ii)       Household income growth has failed to keep pace with rising inflation and this has led to squeezed levels of personal disposable income over the same period. No ONS data on household incomes is available as of September 2022 but Asda’s Income Tracker (Centre for Business and Economic Research) reveals record falls in household spending power with an annual contraction of 18% (June 2021 to June 2022). This has happened across all of the UK.[15]

iii)     Cross-EU country research on food price inflation and wage growth over 2004 to 2012 showed an association between the food price-wage inflation gap, with a widening gap associated with a growing levels of household food hardships.[16]

iv)     Around 80% of UK households showed a disposable income decrease between September 2021 and September 2022.[17]

v)       The growing cost of energy is restricting the types of foods that the poorest households are consuming, with reports from food banks that increasing numbers of users are requesting foods that do not need cooking due to an inability to afford energy bills[18] .

  1. Households in the bottom income decile spend up to 20% of their household disposable income on food, and food tends to be the first item on their expenditure budget that gets cut when there are financial difficulties[19]:

i)        Over 7 million adults living in households reported experiences of food insecurity in April 202218

ii)       The Office for National Statistics reported in August 2022 that 16 million people have cut back on food and essentials[20].

Increasing burden of diet inequalities

  1. In 2022, the cost of healthier foods per calorie continues to be markedly higher than unhealthy foods17.  This disparity is not a new phenomenon and has been widely reported for over two decades:

i)        A longitudinal study (2002-2012) found significant differences between the prices of healthier foods and less healthy alternatives[21]. The authors of this study also found that the price of healthier food rose faster during this period than foods deemed to be less healthy

ii)       A comprehensive a meta-analysis of 27 existing studies, published in 2013, concluded that the healthiest diets can cost USD1.50 per day more than the least healthy diets[22].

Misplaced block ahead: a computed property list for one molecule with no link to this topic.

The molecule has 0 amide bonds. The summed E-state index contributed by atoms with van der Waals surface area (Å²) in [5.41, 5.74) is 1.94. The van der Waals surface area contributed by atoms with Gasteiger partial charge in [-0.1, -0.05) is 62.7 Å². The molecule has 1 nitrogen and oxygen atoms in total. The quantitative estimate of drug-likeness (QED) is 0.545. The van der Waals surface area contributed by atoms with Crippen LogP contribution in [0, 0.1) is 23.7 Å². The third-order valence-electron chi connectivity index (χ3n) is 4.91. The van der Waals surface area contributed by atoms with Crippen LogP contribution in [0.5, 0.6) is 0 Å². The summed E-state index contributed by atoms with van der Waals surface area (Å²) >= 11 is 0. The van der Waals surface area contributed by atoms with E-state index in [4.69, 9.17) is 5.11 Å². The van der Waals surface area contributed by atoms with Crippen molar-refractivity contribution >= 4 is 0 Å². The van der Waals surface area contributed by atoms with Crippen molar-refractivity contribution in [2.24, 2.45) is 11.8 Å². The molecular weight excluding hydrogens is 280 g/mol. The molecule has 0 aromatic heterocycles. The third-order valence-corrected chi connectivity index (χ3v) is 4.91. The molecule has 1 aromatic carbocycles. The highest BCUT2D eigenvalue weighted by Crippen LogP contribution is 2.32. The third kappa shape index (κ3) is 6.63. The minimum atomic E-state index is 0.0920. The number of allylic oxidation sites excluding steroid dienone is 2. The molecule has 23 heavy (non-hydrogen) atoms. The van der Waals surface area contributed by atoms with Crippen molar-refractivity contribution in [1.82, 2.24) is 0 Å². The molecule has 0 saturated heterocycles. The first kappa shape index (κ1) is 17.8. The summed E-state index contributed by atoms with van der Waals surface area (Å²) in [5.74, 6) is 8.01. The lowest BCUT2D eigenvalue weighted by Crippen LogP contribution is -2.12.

1. However, it points to a significant and growing burden on lower income households in the current cost of living squeeze when limited budgets are being pulled in many different directions. Food expenditure is often the only flexible household cost that can be reduced in the face of cost-of-living pressures. The Food Foundation reported in October 2021 – before the cost-of-living crisis fully intensified – that 50% of households with children expected that an increase in energy bills would result in having to consider buying less food; this rose to 67% in households with children on Universal Credit[23].

  1. Other studies have made similar observations:

i)        Research supported by the Food Standard Agency has highlighted food affordability and food insecurity as the foremost influences of consumer decision making about food[24].

ii)       The wave 3 report of the biannual Food and You 2 survey indexed changing food habits behaviours with 31% of respondents reporting purchasing items on special offer, 23% seeking cheaper alternatives by changing where they shopped, and 21% ’trading down’ swapping usual foods for cheaper alternatives[25].

  1. Reduced nutritional quality of diets will be an inevitable impact of the cost-of-living pressures on household budgets, and will be felt most acutely by those most at risk of low quality diets. In context, for those on low incomes (the poorest fifth of UK households) to consume a healthy diet according to the Eatwell guidelines[26], they need to spend 47% of their disposable income on food, which compares to just 11% for the richest fifth19.  This means that the current government recommended healthy and nutritious diet is simply out of reach for many of the poorest households.